“Problems in engineering are rarely well-defined, and it’s easy to be overwhelmed, particularly if the problem is abstract. Good problem-solving skills are essential to being successful, and it’s important to keep training those skills.”
- Degree: Bachelor of Applied Science
- Grad year: 2019
- Program: Chemical and Biological Engineering
- Campus: Vancouver
When I came to UBC Engineering in 2014, I knew little about what engineering is and what engineers do. In the five years since, I’ve had many opportunities to learn about the discipline, and I am very happy with my choice. Some highlights of my time at UBC include: joining the UBC BIOMOD design team and competing internationally; developing a surgical planning software during my co-op terms; and writing an independent undergraduate thesis on using machine learning to develop a model for hemicellulose decomposition and presenting it at a student conference. Along the way I’ve made lifelong friends, the presence of whom have made my degree so much more enjoyable. I’ve learned and practiced math and science, and just as importantly, the ability to problem solve. Though I am a little sad to be leaving UBC, I am excited to use the skills I learned here to tackle problems of the future.
What has made your time at UBC the most memorable?
The people, definitely. I’ve made some of my closest friends through BIOMOD, where we spent many late nights in the lab to finish our projects. I found that the standard time tables were also conducive to forming strong friendships, as we all had common deadlines and exams. I’d also like to mention my professors and the other faculty that I’ve had the pleasure of interacting with, who are so supportive of their students.
What have you learned in engineering that is most valuable?
Problem solving is by far the most important skill that I’ve learned in engineering. I think that ability to take a macroscopic view of the complex problem, reducing it down into manageable subproblems, and then solving those subproblems individually is useful in all facets of life. Problems in engineering are rarely well-defined, and it’s easy to be overwhelmed, particularly if the problem is abstract. Good problem-solving skills are essential to being successful, and it’s important to keep training those skills.
What has been your most valuable non-academic experience studying engineering at UBC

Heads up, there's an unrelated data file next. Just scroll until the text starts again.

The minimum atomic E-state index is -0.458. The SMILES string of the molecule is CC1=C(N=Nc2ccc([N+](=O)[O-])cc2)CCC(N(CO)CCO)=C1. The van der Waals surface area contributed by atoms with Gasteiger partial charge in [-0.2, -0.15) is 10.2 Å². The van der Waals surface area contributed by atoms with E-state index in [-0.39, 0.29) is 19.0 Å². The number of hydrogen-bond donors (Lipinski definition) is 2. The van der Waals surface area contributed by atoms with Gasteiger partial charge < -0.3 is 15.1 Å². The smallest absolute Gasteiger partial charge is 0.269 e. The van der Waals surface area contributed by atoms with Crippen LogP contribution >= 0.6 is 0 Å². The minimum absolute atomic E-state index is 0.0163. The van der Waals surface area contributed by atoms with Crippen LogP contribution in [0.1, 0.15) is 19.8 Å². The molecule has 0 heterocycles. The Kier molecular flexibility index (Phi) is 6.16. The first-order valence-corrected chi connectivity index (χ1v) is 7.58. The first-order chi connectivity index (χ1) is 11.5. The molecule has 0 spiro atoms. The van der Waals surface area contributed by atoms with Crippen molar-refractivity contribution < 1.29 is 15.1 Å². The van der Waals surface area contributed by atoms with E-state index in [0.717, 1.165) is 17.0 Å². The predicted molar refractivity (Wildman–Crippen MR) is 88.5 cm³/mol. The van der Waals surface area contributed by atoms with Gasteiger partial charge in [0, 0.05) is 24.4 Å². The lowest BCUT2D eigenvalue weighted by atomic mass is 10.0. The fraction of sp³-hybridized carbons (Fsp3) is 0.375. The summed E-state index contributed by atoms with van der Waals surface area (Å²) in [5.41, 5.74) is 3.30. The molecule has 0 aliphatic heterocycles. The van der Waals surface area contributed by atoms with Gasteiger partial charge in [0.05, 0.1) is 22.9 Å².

My co-op work terms. In total, I worked for 16 months at Vancouver General Hospital (VGH) to develop a software platform for virtually planning jaw surgery. Put simply, the software uses medical imaging data to create a reconstruction plan and models of the necessary surgical guides to carry it out. The surgical guides are 3D printed and used intraoperatively. Over my time there, I developed the software and set up a pipeline for using the guides in surgery. We recently finished collecting results for our clinical trial and are currently analyzing results.
My time on the UBC BIOMOD team is a close second for favourite experience at UBC. I enjoyed putting in the work with my teammates, and seeing it pay off at the annual competition.
What advice would you give a student considering engineering?
Firstly, I recommend working on technical projects, especially in a team environment (design teams are perfect). Projects are a fun way to improve your knowledge base and skillset, and at the end you have something to showcase your abilities, and it’ll be something you enjoy talking about. Secondly, talk to your professors! You never know what opportunities may come out of it, and even if nothing does, they are knowledgeable people worth getting to know. Lastly, join the co-op program — the co-op job board is a convenient collection of job postings, and some employers only post on the board.
Where do you find your inspiration?
My inspiration comes from people. I really enjoy discussing science and technology, and every conversation is an opportunity for an idea. Talking to others has the added benefit of challenging me to see if I actually understand what I’m talking about, which often isn’t the case. I also like to think in the shower, but since I’m a slow thinker it is a less sustainable and much more expensive option.
What are your plans for the future?
After graduation, I am returning to work at VGH to continue the surgical planning project. When I return the project team will be bigger and have more interdisciplinary collaboration, which I am incredibly excited for. Long-term, I want to pursue a career in medicine or biomedical engineering, and work on technology that could one day be used in self-contained medical machines, which are currently in the realm of science fiction.
View more 2019 Student Stars at apsc.ubc.ca/students/stars/2019.